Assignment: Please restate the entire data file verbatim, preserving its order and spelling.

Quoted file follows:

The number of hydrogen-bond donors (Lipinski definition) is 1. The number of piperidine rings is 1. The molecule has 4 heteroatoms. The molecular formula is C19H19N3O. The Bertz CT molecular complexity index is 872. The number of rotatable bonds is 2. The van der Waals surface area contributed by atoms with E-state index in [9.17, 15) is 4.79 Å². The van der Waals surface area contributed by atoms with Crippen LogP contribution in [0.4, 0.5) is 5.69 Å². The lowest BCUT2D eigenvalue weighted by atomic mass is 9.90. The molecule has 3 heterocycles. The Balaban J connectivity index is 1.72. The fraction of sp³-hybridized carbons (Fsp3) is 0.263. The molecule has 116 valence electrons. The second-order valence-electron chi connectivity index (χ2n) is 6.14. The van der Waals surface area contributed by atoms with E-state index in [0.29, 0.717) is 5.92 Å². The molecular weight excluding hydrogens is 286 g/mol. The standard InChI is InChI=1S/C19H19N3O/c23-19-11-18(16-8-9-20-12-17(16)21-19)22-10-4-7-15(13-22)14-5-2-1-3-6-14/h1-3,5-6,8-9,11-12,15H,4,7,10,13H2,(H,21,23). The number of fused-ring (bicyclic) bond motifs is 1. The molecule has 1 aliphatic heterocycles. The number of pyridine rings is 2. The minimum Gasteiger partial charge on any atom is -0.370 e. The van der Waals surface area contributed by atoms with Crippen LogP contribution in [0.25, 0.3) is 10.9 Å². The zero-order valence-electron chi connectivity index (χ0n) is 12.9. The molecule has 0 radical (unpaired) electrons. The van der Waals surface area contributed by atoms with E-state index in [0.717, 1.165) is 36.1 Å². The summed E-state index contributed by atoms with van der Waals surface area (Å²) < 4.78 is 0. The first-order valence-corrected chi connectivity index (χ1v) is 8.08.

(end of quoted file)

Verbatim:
The number of hydrogen-bond donors (Lipinski definition) is 1. The number of piperidine rings is 1. The molecule has 4 heteroatoms. The molecular formula is C19H19N3O. The Bertz CT molecular complexity index is 872. The number of rotatable bonds is 2. The van der Waals surface area contributed by atoms with E-state index in [9.17, 15) is 4.79 Å². The van der Waals surface area contributed by atoms with Crippen LogP contribution in [0.4, 0.5) is 5.69 Å². The lowest BCUT2D eigenvalue weighted by atomic mass is 9.90. The molecule has 3 heterocycles. The Balaban J connectivity index is 1.72. The fraction of sp³-hybridized carbons (Fsp3) is 0.263. The molecule has 116 valence electrons. The second-order valence-electron chi connectivity index (χ2n) is 6.14. The van der Waals surface area contributed by atoms with E-state index in [0.29, 0.717) is 5.92 Å². The molecular weight excluding hydrogens is 286 g/mol. The standard InChI is InChI=1S/C19H19N3O/c23-19-11-18(16-8-9-20-12-17(16)21-19)22-10-4-7-15(13-22)14-5-2-1-3-6-14/h1-3,5-6,8-9,11-12,15H,4,7,10,13H2,(H,21,23). The number of fused-ring (bicyclic) bond motifs is 1. The molecule has 1 aliphatic heterocycles. The number of pyridine rings is 2. The minimum Gasteiger partial charge on any atom is -0.370 e. The van der Waals surface area contributed by atoms with Crippen LogP contribution in [0.25, 0.3) is 10.9 Å². The zero-order valence-electron chi connectivity index (χ0n) is 12.9. The molecule has 0 radical (unpaired) electrons. The van der Waals surface area contributed by atoms with E-state index in [0.717, 1.165) is 36.1 Å². The summed E-state index contributed by atoms with van der Waals surface area (Å²) < 4.78 is 0. The first-order valence-corrected chi connectivity index (χ1v) is 8.08.